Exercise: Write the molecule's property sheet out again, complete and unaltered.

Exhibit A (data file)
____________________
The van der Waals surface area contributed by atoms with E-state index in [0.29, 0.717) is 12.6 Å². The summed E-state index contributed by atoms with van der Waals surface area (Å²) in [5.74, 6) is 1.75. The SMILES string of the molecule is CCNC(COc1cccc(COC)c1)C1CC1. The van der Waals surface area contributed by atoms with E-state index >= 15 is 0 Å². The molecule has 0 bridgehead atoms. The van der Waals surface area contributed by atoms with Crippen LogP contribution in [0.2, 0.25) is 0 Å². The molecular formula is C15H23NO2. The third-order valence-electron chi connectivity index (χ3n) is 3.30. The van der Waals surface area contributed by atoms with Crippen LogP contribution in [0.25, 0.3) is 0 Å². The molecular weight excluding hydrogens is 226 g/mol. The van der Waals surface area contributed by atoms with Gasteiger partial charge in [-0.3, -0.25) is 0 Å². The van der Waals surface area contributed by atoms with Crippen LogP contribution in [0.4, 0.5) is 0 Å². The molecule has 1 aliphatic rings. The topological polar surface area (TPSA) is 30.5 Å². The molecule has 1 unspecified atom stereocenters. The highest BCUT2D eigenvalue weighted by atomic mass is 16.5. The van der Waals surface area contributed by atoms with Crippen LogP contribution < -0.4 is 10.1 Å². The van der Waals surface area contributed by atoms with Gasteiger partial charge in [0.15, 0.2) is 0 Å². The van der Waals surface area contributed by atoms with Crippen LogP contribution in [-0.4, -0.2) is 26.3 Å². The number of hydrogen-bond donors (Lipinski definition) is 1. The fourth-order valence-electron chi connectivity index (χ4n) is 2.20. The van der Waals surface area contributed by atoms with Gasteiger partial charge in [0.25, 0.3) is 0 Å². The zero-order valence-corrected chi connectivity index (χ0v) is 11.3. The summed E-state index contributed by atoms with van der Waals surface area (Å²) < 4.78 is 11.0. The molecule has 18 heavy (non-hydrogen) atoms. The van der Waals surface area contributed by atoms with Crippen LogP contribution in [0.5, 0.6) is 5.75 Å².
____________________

The van der Waals surface area contributed by atoms with E-state index in [0.29, 0.717) is 12.6 Å². The summed E-state index contributed by atoms with van der Waals surface area (Å²) in [5.74, 6) is 1.75. The SMILES string of the molecule is CCNC(COc1cccc(COC)c1)C1CC1. The van der Waals surface area contributed by atoms with E-state index >= 15 is 0 Å². The molecule has 0 bridgehead atoms. The van der Waals surface area contributed by atoms with Crippen LogP contribution in [0.2, 0.25) is 0 Å². The molecular formula is C15H23NO2. The third-order valence-electron chi connectivity index (χ3n) is 3.30. The van der Waals surface area contributed by atoms with Crippen LogP contribution in [0.25, 0.3) is 0 Å². The molecular weight excluding hydrogens is 226 g/mol. The van der Waals surface area contributed by atoms with Gasteiger partial charge in [-0.3, -0.25) is 0 Å². The van der Waals surface area contributed by atoms with Crippen LogP contribution in [0.4, 0.5) is 0 Å². The molecule has 1 aliphatic rings. The topological polar surface area (TPSA) is 30.5 Å². The molecule has 1 unspecified atom stereocenters. The highest BCUT2D eigenvalue weighted by atomic mass is 16.5. The van der Waals surface area contributed by atoms with Crippen LogP contribution < -0.4 is 10.1 Å². The van der Waals surface area contributed by atoms with Gasteiger partial charge in [0.15, 0.2) is 0 Å². The van der Waals surface area contributed by atoms with Crippen LogP contribution in [-0.4, -0.2) is 26.3 Å². The number of hydrogen-bond donors (Lipinski definition) is 1. The fourth-order valence-electron chi connectivity index (χ4n) is 2.20. The van der Waals surface area contributed by atoms with Gasteiger partial charge in [0.25, 0.3) is 0 Å². The zero-order valence-corrected chi connectivity index (χ0v) is 11.3. The summed E-state index contributed by atoms with van der Waals surface area (Å²) < 4.78 is 11.0. The molecule has 18 heavy (non-hydrogen) atoms. The van der Waals surface area contributed by atoms with Crippen LogP contribution in [0.5, 0.6) is 5.75 Å².